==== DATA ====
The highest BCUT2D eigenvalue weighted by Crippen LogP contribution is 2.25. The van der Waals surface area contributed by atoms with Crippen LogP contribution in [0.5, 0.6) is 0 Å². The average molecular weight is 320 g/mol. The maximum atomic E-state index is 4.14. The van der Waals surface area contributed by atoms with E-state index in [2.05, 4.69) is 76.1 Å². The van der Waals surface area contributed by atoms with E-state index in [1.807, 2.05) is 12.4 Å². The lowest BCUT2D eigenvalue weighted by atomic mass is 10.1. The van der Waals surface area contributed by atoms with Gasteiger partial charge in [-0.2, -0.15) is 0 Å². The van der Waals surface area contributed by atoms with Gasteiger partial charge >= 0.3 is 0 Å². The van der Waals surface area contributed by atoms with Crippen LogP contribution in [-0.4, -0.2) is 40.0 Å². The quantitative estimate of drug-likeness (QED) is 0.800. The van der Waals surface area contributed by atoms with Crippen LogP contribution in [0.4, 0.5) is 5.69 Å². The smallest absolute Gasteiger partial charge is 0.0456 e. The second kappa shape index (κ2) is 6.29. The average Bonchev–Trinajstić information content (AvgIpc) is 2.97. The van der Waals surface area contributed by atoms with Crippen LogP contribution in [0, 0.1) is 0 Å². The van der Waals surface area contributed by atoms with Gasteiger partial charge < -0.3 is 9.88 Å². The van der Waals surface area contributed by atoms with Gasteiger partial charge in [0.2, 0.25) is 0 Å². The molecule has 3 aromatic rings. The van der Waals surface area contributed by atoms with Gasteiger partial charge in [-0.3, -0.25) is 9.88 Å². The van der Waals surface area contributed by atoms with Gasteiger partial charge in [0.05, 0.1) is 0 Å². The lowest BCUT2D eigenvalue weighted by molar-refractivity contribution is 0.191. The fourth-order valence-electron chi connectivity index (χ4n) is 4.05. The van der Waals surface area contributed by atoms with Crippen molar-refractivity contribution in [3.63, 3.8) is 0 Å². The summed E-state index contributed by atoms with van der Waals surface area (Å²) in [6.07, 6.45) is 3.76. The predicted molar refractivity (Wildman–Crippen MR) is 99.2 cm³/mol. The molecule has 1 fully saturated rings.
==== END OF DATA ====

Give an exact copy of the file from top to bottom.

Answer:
The highest BCUT2D eigenvalue weighted by Crippen LogP contribution is 2.25. The van der Waals surface area contributed by atoms with Crippen LogP contribution in [0.5, 0.6) is 0 Å². The average molecular weight is 320 g/mol. The maximum atomic E-state index is 4.14. The van der Waals surface area contributed by atoms with E-state index in [2.05, 4.69) is 76.1 Å². The van der Waals surface area contributed by atoms with E-state index in [1.807, 2.05) is 12.4 Å². The lowest BCUT2D eigenvalue weighted by atomic mass is 10.1. The van der Waals surface area contributed by atoms with Gasteiger partial charge in [-0.2, -0.15) is 0 Å². The van der Waals surface area contributed by atoms with Gasteiger partial charge >= 0.3 is 0 Å². The van der Waals surface area contributed by atoms with Crippen LogP contribution in [-0.4, -0.2) is 40.0 Å². The quantitative estimate of drug-likeness (QED) is 0.800. The van der Waals surface area contributed by atoms with Crippen LogP contribution in [0.4, 0.5) is 5.69 Å². The smallest absolute Gasteiger partial charge is 0.0456 e. The second kappa shape index (κ2) is 6.29. The average Bonchev–Trinajstić information content (AvgIpc) is 2.97. The van der Waals surface area contributed by atoms with Crippen LogP contribution in [0, 0.1) is 0 Å². The van der Waals surface area contributed by atoms with Gasteiger partial charge < -0.3 is 9.88 Å². The van der Waals surface area contributed by atoms with Gasteiger partial charge in [0.2, 0.25) is 0 Å². The molecule has 3 aromatic rings. The van der Waals surface area contributed by atoms with Gasteiger partial charge in [-0.3, -0.25) is 9.88 Å². The van der Waals surface area contributed by atoms with Gasteiger partial charge in [0.05, 0.1) is 0 Å². The lowest BCUT2D eigenvalue weighted by molar-refractivity contribution is 0.191. The fourth-order valence-electron chi connectivity index (χ4n) is 4.05. The van der Waals surface area contributed by atoms with Crippen molar-refractivity contribution in [3.63, 3.8) is 0 Å². The summed E-state index contributed by atoms with van der Waals surface area (Å²) in [6.07, 6.45) is 3.76. The predicted molar refractivity (Wildman–Crippen MR) is 99.2 cm³/mol. The molecule has 1 fully saturated rings.